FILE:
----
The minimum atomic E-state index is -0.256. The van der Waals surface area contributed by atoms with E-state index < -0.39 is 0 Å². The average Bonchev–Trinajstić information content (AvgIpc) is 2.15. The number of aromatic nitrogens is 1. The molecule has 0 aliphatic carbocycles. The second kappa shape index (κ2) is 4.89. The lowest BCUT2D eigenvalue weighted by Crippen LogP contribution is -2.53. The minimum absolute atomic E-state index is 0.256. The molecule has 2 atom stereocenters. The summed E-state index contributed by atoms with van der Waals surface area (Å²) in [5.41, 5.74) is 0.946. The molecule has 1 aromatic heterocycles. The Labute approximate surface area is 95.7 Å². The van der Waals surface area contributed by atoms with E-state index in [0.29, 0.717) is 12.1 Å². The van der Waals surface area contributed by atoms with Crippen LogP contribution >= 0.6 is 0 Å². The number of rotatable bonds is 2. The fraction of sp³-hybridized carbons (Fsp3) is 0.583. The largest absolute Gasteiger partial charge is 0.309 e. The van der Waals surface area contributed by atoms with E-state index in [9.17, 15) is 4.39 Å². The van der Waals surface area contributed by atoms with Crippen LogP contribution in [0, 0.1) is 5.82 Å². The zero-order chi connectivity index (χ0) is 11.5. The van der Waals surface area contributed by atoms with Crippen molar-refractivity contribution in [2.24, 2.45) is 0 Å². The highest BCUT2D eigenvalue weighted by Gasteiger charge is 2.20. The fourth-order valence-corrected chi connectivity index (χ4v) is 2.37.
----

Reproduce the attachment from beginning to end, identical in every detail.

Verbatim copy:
The minimum atomic E-state index is -0.256. The van der Waals surface area contributed by atoms with E-state index < -0.39 is 0 Å². The average Bonchev–Trinajstić information content (AvgIpc) is 2.15. The number of aromatic nitrogens is 1. The molecule has 0 aliphatic carbocycles. The second kappa shape index (κ2) is 4.89. The lowest BCUT2D eigenvalue weighted by Crippen LogP contribution is -2.53. The minimum absolute atomic E-state index is 0.256. The molecule has 2 atom stereocenters. The summed E-state index contributed by atoms with van der Waals surface area (Å²) in [5.41, 5.74) is 0.946. The molecule has 1 aromatic heterocycles. The Labute approximate surface area is 95.7 Å². The van der Waals surface area contributed by atoms with E-state index in [0.29, 0.717) is 12.1 Å². The van der Waals surface area contributed by atoms with Crippen LogP contribution >= 0.6 is 0 Å². The number of rotatable bonds is 2. The fraction of sp³-hybridized carbons (Fsp3) is 0.583. The largest absolute Gasteiger partial charge is 0.309 e. The van der Waals surface area contributed by atoms with E-state index in [9.17, 15) is 4.39 Å². The van der Waals surface area contributed by atoms with Crippen LogP contribution in [0, 0.1) is 5.82 Å². The zero-order chi connectivity index (χ0) is 11.5. The van der Waals surface area contributed by atoms with Crippen molar-refractivity contribution in [2.24, 2.45) is 0 Å². The highest BCUT2D eigenvalue weighted by Gasteiger charge is 2.20. The fourth-order valence-corrected chi connectivity index (χ4v) is 2.37.